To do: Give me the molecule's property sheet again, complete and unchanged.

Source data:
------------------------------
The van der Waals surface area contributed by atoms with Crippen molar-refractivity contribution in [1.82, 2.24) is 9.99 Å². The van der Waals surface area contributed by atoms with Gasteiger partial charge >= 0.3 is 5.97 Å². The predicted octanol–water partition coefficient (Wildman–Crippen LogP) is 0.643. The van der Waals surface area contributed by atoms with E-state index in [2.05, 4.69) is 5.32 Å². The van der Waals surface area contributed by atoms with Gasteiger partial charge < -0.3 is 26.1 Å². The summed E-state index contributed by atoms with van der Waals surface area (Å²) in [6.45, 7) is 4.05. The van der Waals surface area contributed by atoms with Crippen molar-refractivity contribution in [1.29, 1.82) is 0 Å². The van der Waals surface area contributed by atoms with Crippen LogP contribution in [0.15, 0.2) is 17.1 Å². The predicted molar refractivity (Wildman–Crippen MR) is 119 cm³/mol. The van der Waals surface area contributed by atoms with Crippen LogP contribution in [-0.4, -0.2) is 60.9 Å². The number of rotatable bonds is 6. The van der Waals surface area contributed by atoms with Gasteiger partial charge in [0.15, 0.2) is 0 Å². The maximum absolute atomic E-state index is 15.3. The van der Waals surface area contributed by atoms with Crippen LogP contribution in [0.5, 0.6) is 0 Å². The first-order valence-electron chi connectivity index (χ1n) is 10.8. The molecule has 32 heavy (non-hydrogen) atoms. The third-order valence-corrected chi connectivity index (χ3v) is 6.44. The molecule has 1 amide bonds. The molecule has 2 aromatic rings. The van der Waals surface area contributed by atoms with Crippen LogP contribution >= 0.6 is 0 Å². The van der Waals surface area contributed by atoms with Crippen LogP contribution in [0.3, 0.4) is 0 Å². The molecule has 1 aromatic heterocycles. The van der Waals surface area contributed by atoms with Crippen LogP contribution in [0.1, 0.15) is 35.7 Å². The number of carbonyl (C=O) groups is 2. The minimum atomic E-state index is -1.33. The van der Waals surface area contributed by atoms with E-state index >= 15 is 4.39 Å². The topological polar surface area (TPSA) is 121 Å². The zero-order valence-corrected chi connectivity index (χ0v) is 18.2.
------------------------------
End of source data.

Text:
The van der Waals surface area contributed by atoms with Crippen molar-refractivity contribution in [1.82, 2.24) is 9.99 Å². The van der Waals surface area contributed by atoms with Gasteiger partial charge >= 0.3 is 5.97 Å². The predicted octanol–water partition coefficient (Wildman–Crippen LogP) is 0.643. The van der Waals surface area contributed by atoms with E-state index in [2.05, 4.69) is 5.32 Å². The van der Waals surface area contributed by atoms with Gasteiger partial charge < -0.3 is 26.1 Å². The summed E-state index contributed by atoms with van der Waals surface area (Å²) in [6.45, 7) is 4.05. The van der Waals surface area contributed by atoms with Crippen molar-refractivity contribution in [1.29, 1.82) is 0 Å². The van der Waals surface area contributed by atoms with Crippen LogP contribution in [0.15, 0.2) is 17.1 Å². The predicted molar refractivity (Wildman–Crippen MR) is 119 cm³/mol. The van der Waals surface area contributed by atoms with Crippen LogP contribution in [-0.4, -0.2) is 60.9 Å². The number of rotatable bonds is 6. The van der Waals surface area contributed by atoms with Gasteiger partial charge in [0.15, 0.2) is 0 Å². The maximum absolute atomic E-state index is 15.3. The van der Waals surface area contributed by atoms with Crippen LogP contribution in [0.5, 0.6) is 0 Å². The first-order valence-electron chi connectivity index (χ1n) is 10.8. The molecule has 32 heavy (non-hydrogen) atoms. The third-order valence-corrected chi connectivity index (χ3v) is 6.44. The molecule has 1 amide bonds. The molecule has 2 aromatic rings. The van der Waals surface area contributed by atoms with Crippen LogP contribution >= 0.6 is 0 Å². The van der Waals surface area contributed by atoms with Crippen LogP contribution in [0.3, 0.4) is 0 Å². The molecule has 1 aromatic heterocycles. The van der Waals surface area contributed by atoms with Crippen LogP contribution in [0.1, 0.15) is 35.7 Å². The number of carbonyl (C=O) groups is 2. The minimum atomic E-state index is -1.33. The van der Waals surface area contributed by atoms with E-state index >= 15 is 4.39 Å². The topological polar surface area (TPSA) is 121 Å². The zero-order valence-corrected chi connectivity index (χ0v) is 18.2.